EU moves to address funding fraud, corruption

Brussels yesterday (1 March) launched a new website making it possible for citizens and European Union officials alike to anonymously report suspicious use of EU funding to the European Anti-Fraud Office (OLAF).

The portal, referred to as the Fraud Notification System and which went online yesterday, makes it "easier and more secure" for EU officials, businesspeople and members of the public to notify OLAF of potential cases of fraud, corruption or other irregularities.

Previously the EU's anti-fraud office had relied on freephone numbers and email to receive the tip-offs from outsiders it needs to fulfill its task of protecting the Union's financial interests.    

Shedding light on why the new system is being introduced, Nicolas Ilett, acting director-general of OLAF, explained that "citizens and businesspeople frequently ask us how they should go about reporting suspected fraud involving EU fraud to us".

Ilett also explained that the office occasionally hears from EU officials who "despite all the legal guarantees" are cautious about approaching OLAF directly on cases where they suspect corruption is going on.

"Our new Fraud Notification System should help everybody," he said, explaining that it offers informants a "simple user-friendly interface" giving them "the opportunity to submit information to OLAF anonymously but nevertheless to enter into a dialogue with our investigators".

The new system will allow investigators to question informants about their complaints while maintaining their anonymity, an innovation which OLAF hopes will encourage more people to contact the office.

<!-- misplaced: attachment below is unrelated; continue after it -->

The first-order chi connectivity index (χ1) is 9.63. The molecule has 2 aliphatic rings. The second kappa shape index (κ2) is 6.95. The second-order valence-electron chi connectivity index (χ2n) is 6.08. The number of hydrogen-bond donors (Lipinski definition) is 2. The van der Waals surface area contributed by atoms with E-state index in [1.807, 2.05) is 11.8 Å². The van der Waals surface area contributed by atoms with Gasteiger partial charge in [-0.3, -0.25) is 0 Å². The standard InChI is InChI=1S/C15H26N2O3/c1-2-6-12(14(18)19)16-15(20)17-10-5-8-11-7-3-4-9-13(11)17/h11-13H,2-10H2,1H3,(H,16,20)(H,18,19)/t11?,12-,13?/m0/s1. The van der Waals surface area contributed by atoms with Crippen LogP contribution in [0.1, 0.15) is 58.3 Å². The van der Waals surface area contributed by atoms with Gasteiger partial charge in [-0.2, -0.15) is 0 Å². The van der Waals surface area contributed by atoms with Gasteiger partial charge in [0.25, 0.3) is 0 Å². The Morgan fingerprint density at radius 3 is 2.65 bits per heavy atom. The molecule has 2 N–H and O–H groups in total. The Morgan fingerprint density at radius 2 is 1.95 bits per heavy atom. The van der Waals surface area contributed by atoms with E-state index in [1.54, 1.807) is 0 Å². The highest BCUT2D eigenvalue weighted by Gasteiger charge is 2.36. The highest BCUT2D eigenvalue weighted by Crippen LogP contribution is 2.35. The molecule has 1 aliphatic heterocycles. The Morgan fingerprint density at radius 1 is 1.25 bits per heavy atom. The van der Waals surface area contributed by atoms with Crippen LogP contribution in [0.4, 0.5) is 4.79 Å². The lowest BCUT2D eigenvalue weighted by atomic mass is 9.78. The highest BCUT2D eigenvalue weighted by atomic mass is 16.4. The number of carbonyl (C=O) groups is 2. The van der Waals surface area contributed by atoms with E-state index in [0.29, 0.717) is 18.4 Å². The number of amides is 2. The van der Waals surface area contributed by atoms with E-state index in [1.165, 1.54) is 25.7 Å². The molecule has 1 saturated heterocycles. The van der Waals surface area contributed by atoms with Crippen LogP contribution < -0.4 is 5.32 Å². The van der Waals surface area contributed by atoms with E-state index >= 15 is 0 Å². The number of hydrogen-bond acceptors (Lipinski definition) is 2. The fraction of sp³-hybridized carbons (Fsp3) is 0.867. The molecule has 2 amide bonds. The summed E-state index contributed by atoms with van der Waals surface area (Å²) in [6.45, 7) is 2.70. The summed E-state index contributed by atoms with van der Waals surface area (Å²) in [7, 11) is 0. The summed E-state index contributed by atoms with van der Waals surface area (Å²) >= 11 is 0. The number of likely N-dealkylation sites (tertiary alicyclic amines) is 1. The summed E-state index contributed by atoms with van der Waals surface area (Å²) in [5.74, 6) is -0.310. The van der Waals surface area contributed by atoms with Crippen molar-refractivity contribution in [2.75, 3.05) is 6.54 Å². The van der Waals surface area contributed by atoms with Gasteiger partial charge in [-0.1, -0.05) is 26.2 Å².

"[We have] always investigated anonymous reports, but until now had to subject them to stricter preliminary scrutiny […] to prevent abuse. In the process, [our] investigators regularly face the practical problem of being unable – inevitable with anonymous informants – to ask questions in order to obtain clarification," OLAF said in a statement.

Technical safeguards under the new system, which "operates like a 'blind' letterbox where both parties can drop off messages," mean "no-one, either inside or outside OLAF, can discover the identity of anyone who has opted to remain anonymous," the statement continued.

The anti-fraud office is also inviting users of the service to flag potential cases of official misconduct.

The system, in its pilot phase, is currently available in English, French, German and Dutch, but users can submit information in any EU language. 


In October 2008, in October, the European Commission launched a website making details of beneficiaries of all types of EU funding available to the public for the first time (EURACTIV 03/10/08). 

The 'Financial Transparency System' search engine - part of a wider transparency initiative launched by Commission Vice-President Siim Kallas in 2005 (see EURACTIV LinksDossier) - gives "free access to details of who receives EU funds managed directly by the Commission" and the executive agencies it sets up to manage EU programmes. 

Meanwhile, a report published in 2008 revealed that the financial impact of irregularities and suspected fraud in the use of EU funds by the bloc's member states was continuing to grow despite the decreasing number of cases documented (EURACTIV 23/07/08). 


  • By August: EU Anti-Fraud Commissioner Algirdas Šemeta to present proposals on reforming OLAF. 

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